The stomatal response to evaporative demand depending on air humidity and wind was analyzed in an intact cucumber leaf (Cucumis sativus L.) exposed to different conditions of air humidity and wind velocity in a leaf cuvette. The evaporative demand on the transpiring leaf was evaluated on the basis of the environmental factors within the leaf cuvette and was set at different values by changing the saturation vapor deficit and wind velocity within the leaf cuvette. Using a model leaf of wetted filter paper, a constant positive linear relationship was found between the evaporation rate and the evaporative demand even under different conditions of air humidity and wind velocity. On the other hand, the relationship between gas exchange parameters in the cucumber leaf (i.e., stomatal conductance, transpiration rate and photosynthetic rate) and the evaporative demand was discontinuously shifted due to the change in wind velocity even under the same humidity condition. These differences in the stomatal behaviors in relation to the evaporative demand, given by the respective changes in air humidity and wind velocity, were not attributed to the feedback stomatal response to the intercellular CO2 concentration in the leaf. The mechanism of stomatal response to the evaporative demand, given by the respective changes in air humidity and wind velocity, was explained on the basis of the antagonism relationship between the guard and epidermal cell turgors that are directly affected by the leaf surface humidity and impact of the evaporative demand through water balance within the stomatal complex.
Nutrient solution supplied to cucumber (Cucumis sativus L.) cuttings during low air temperature storage was warmed for 1 day to reduce water stress of cuttings during storage and advance their rooting after storage. Cuttings were stored for 7 days in air temperature of 12-14°C with photosynthetic photon flux density of 12 μmol m-2 s-1. Nutrient solution was supplied to the cuttings through the hypocotyl cut-ends during storage. The nutrient solution temperature was maintained at 28°C for 1 day after starting of storage or before end of storage. The nutrient solution temperature was maintained at 14°C on other days. During storage, fresh weight and relative chlorophyll content of the cuttings treated in nutrient solution of 28°C for 1 day after the starting of storage was maintained higher than those that were untreated. Three days after planting the cuttings following storage, root fresh weight of the cuttings treated in nutrient solution of 28°C for 1 day after the starting storage or before the ending storage was 1.7-1.8 times as large as those that were untreated. Treatment using the warming nutrient solution increased water absorption rate and transpiration rate of cuttings ; moreover, it reduced wilting of cuttings during storage. These results indicate that application of nutrient solution of about 28°C for 1 day after the starting storage reduced the water stress of the cuttings, maintained high chlorophyll content, and advanced rooting after the end of storage in comparison with nutrient solution of about 14°C during storage. As a result of applying the treatment at various temperatures, the rooting after storage was most promoted at 29-36°C.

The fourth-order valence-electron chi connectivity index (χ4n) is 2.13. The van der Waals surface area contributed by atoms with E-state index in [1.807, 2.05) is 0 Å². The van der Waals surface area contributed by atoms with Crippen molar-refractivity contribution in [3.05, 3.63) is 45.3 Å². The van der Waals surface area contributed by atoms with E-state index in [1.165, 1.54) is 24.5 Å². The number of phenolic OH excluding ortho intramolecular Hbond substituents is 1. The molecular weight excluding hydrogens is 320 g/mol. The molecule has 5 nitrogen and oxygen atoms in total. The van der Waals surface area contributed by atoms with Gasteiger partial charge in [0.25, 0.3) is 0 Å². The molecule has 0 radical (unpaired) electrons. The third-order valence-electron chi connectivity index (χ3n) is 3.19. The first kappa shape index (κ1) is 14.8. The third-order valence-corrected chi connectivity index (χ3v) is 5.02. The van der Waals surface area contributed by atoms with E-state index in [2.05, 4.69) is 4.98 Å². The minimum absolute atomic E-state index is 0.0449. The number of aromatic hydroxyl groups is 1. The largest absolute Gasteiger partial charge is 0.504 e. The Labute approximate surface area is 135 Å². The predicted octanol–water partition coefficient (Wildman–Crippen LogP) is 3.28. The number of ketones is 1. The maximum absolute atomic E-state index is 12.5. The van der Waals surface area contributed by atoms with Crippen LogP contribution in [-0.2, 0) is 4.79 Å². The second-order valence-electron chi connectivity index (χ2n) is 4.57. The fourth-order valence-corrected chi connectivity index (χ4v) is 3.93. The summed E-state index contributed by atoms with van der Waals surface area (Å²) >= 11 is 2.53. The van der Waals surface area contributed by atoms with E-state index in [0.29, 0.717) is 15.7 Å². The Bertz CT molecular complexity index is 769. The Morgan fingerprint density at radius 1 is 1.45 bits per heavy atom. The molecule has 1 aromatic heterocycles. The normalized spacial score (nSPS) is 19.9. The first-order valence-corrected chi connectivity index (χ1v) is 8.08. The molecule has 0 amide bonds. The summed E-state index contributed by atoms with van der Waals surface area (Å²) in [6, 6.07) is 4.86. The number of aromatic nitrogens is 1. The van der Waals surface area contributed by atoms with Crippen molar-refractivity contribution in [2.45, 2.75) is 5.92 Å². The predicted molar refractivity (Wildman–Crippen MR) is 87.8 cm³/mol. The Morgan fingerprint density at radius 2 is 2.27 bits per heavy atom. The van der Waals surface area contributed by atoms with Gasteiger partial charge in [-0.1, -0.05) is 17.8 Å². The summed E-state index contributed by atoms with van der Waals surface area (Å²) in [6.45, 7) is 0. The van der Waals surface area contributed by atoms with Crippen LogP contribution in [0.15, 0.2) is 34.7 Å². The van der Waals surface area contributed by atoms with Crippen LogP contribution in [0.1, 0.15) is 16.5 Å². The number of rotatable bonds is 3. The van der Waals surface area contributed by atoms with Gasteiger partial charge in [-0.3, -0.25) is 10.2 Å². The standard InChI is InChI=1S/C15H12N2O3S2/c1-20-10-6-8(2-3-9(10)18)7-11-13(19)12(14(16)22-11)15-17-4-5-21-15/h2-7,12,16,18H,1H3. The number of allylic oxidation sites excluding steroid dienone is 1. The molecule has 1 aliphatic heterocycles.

The objective of this study was to develop a practical diagnosis method of indoor trees based on laser induced chlorophyll fluorescence. We have suggested that two parameters, MM-gradient and MM-distance, could be used to analyze induction kinetics curve. Induction kinetics data of trees with low-irradiance stress, water stress, long-darkness-stress and short-darkness-stress were used for analyses by the two parameters, and a criterion based on the two parameters for judging whether the tree was stressed or not, was derived. Though the judgment using the criterion we found was not perfectly correct, it reflected the stress imposed on trees with a high probability and can be used in practical situations.
We examined the relationship between the timing of heating the greenhouse in autumn and winter period and flowering of Disa orchid as part of efforts to develop and establish a stable method of growing with the suitable cultivars at the Yatsugatake Farm of the Yamanashi Agricultural Research Center (955 m above sea level, Takane, Hokuto) . In the 2001 experiment, flowering were promoted by rising the night temperatures from February 8. Heating treatment hastened flowering by about 20 days in D. Kewensis and about 40 days in D. Helmut Meyer. Flower stalks of the two cultivars were longer in heat-treated plants than in control plants. The number of flowers per flower stalk was not affected by the heating treatment except for D. Helmut Meyer which had fewer flowers in treated plants than in control. In the 2003 experiment, heating the greenhouse at night hastened the flowering in D. Cardior × D. uniflora and D. Helmut Meyer, but not affected in D. uniflora and D. Helmut Meyer. Only in D. uniflora, the length of flower stalk was shortened by earlier heating. The other three cultivars, (D. Cardior × D. uniflora, D. Margaret Ann Rundle and D. Helmut Meyer), were not affected by heating.